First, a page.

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Panthers' History Discussed

Co-Founder Seale, Other Panelists Speak Before Crowd of 100

NO WRITER ATTRIBUTED

A group of panelists, including the co-founder of the Black Panther Party, discussed the history of the party and the future of social activism last night before a crowd of 100 at the Carpenter Center.

The panel was part of a three-day film series on the Black Panther Party, which opened last night with a screening of a documentary about the 1971 murder of a party member by the Chicago police.

"The Murder of Fred Hampton," produced by panel member Mike Gray, depicted the life of the deputy chair of the party from the time of the "Free Huey" campaign in 1968 until his death in 1971.

The film ends with shots of Hampton's bloody mattress and other physical evidence that Black Panther attorneys used to accuse the Chicago Police of first-degree murder.

"I wish none of it were true, but it happens to be," Gray said after the screening.

Panelist Kathleen Kendlehurst, a former Black Panther, called the film a "microcosm" of the history of oppressed groups.

"What happened to Fred is what happened to many other people," Kendlehurst said.

Bobby Seale, co-founder of the Black Panther Party, gave an unconventional presentation which was warmly received by a crowd ranging from elementary school children to senior citizens.

Seale said he plans to make a $25 million movie about the history of the Black Panthers to counter what he called the myths that were presented in the recent mainstream movie "Panther."

"[I was] not the street thug that the unofficial documentary depicted," Seale said.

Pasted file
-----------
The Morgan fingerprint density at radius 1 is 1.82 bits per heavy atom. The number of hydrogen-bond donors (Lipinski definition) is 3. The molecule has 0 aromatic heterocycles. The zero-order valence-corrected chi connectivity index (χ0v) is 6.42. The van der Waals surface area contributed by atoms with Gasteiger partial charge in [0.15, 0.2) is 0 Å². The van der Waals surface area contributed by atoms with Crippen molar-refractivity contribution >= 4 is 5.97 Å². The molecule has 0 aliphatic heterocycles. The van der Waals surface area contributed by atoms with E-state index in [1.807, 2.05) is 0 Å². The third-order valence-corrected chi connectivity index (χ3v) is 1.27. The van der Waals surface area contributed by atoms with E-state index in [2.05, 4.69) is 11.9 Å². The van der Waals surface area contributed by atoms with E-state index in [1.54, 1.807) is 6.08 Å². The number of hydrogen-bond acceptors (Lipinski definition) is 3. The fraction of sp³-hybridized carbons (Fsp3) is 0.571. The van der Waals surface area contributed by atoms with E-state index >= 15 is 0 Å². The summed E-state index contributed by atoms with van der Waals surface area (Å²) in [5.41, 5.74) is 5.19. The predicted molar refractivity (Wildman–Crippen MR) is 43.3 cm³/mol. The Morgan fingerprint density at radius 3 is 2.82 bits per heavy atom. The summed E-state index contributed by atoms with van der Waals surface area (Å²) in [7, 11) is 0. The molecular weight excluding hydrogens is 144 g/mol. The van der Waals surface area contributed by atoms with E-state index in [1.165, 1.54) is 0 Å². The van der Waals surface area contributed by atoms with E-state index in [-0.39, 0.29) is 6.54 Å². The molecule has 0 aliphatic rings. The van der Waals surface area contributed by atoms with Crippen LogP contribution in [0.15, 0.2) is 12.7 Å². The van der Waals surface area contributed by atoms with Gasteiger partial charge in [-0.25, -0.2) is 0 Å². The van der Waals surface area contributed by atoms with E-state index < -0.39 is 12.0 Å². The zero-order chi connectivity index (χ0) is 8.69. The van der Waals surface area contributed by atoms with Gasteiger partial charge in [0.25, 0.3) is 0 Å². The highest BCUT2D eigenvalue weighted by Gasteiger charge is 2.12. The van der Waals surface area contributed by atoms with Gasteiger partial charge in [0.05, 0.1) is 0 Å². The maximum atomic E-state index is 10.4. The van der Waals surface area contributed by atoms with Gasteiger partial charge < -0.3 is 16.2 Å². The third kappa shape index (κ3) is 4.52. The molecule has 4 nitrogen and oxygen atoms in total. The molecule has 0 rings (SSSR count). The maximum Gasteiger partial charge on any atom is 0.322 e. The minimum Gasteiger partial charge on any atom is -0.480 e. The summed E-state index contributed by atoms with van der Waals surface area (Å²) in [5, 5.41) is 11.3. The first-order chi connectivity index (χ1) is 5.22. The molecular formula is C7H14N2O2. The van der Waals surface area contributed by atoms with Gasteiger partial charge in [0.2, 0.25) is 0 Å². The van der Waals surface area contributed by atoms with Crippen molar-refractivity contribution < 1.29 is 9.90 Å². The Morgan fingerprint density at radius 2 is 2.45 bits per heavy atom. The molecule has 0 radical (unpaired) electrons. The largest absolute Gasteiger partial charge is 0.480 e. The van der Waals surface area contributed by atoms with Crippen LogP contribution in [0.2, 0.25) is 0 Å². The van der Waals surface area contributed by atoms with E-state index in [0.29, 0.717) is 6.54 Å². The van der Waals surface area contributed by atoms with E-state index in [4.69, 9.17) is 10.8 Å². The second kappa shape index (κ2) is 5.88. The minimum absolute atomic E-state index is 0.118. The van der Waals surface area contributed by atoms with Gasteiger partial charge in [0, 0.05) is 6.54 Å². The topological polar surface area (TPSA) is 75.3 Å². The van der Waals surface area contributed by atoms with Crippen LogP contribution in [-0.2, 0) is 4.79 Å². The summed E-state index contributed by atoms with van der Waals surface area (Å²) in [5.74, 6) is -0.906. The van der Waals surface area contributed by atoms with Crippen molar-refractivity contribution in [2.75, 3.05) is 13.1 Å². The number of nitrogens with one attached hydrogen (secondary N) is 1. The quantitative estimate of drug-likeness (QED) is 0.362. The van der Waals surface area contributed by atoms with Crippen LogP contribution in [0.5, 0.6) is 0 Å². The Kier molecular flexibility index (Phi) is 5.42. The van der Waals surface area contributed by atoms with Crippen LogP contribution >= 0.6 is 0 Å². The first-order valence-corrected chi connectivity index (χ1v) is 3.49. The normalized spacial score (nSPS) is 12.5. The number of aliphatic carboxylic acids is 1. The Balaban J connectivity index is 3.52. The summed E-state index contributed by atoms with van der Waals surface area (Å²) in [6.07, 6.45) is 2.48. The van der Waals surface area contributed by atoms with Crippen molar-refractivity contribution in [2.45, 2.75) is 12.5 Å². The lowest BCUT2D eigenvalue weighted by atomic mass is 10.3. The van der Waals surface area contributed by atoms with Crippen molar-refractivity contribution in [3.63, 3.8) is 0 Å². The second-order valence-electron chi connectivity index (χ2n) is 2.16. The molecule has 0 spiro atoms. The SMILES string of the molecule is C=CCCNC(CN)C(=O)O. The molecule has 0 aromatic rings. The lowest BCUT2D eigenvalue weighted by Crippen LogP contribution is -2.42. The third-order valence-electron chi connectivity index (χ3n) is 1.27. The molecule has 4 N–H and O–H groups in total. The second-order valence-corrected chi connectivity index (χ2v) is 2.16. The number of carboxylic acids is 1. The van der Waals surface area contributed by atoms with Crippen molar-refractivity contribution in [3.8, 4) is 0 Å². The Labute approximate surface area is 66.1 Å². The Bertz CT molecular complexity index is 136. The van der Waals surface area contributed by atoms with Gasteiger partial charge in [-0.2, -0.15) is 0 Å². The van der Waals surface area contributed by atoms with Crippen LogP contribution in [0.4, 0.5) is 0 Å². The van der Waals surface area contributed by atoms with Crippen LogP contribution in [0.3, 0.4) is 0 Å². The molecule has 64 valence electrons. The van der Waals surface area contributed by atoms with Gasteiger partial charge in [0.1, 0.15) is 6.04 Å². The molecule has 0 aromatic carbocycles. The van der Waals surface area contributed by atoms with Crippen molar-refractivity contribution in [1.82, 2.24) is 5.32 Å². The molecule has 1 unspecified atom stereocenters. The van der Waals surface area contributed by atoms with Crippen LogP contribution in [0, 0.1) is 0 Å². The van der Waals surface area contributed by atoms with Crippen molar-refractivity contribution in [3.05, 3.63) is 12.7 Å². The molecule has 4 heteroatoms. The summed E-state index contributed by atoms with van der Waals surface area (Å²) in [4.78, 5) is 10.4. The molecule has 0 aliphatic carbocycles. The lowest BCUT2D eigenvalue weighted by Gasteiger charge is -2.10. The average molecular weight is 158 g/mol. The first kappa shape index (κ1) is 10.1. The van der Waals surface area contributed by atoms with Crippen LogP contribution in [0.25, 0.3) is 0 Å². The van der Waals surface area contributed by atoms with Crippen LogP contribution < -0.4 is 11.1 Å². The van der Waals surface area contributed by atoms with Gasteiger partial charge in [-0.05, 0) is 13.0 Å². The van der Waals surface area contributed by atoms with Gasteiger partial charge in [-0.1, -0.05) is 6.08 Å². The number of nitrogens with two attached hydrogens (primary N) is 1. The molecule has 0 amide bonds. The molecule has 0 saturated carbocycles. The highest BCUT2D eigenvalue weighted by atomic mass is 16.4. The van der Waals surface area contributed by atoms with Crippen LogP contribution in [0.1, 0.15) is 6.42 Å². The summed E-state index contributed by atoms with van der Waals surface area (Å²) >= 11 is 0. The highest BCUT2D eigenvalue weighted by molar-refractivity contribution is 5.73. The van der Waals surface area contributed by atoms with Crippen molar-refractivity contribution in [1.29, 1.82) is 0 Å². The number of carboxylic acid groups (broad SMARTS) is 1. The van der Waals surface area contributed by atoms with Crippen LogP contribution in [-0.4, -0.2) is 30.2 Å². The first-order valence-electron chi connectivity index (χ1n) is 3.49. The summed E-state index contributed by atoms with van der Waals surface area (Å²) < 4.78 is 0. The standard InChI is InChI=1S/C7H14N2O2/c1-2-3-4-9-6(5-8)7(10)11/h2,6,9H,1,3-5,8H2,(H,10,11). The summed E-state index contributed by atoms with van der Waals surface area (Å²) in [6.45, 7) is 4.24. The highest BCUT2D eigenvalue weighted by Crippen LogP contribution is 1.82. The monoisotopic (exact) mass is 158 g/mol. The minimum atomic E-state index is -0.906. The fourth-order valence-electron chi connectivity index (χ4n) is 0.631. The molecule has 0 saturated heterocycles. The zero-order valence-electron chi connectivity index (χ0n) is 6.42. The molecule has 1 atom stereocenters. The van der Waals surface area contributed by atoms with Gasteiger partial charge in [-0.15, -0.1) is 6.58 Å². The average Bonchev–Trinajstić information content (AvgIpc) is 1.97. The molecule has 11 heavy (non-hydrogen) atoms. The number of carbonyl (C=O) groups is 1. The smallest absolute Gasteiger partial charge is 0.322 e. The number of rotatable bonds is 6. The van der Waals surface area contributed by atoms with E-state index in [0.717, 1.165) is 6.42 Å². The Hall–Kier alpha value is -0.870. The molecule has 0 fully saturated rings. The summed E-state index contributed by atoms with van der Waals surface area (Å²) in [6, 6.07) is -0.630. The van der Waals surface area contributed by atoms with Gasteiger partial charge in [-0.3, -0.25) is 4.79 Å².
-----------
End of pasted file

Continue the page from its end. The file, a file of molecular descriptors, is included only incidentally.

"At the time we founded the party, I was in college as an engineer and design major," he added.

Seale also clarified his positions on black power and black nationalism.

"Sure, I believe in black unity, but only as a catalyst to help humanize the world," Seale said.

During a question-and-answer session, Seale rejected the label "black radical" and declared, "I'm an African-American revolutionary humanist."

In response to a question about the future of the civil rights movement, Seale said, "It is about grass-roots programs. But know the history, know oppressed people's history, and connect it to the future."

Student reaction to the presentation was generally enthusiastic.

"I felt privileged to have the opportunity to listen to the people doing the organizing talk about what really happened," said Grace K. Katabaruki '99, an Afro-American studies and English concentrator.

Anna M. Schneider-Mayerson '00 said the panel "was definitely very emotionally charged."

Eva Ruiz, a volunteer in the Youth Build Boston program, declared, "It was just so phat.

Student reaction to the presentation was generally enthusiastic.

"I felt privileged to have the opportunity to listen to the people doing the organizing talk about what really happened," said Grace K. Katabaruki '99, an Afro-American studies and English concentrator.

Anna M. Schneider-Mayerson '00 said the panel "was definitely very emotionally charged."

Eva Ruiz, a volunteer in the Youth Build Boston program, declared, "It was just so phat.

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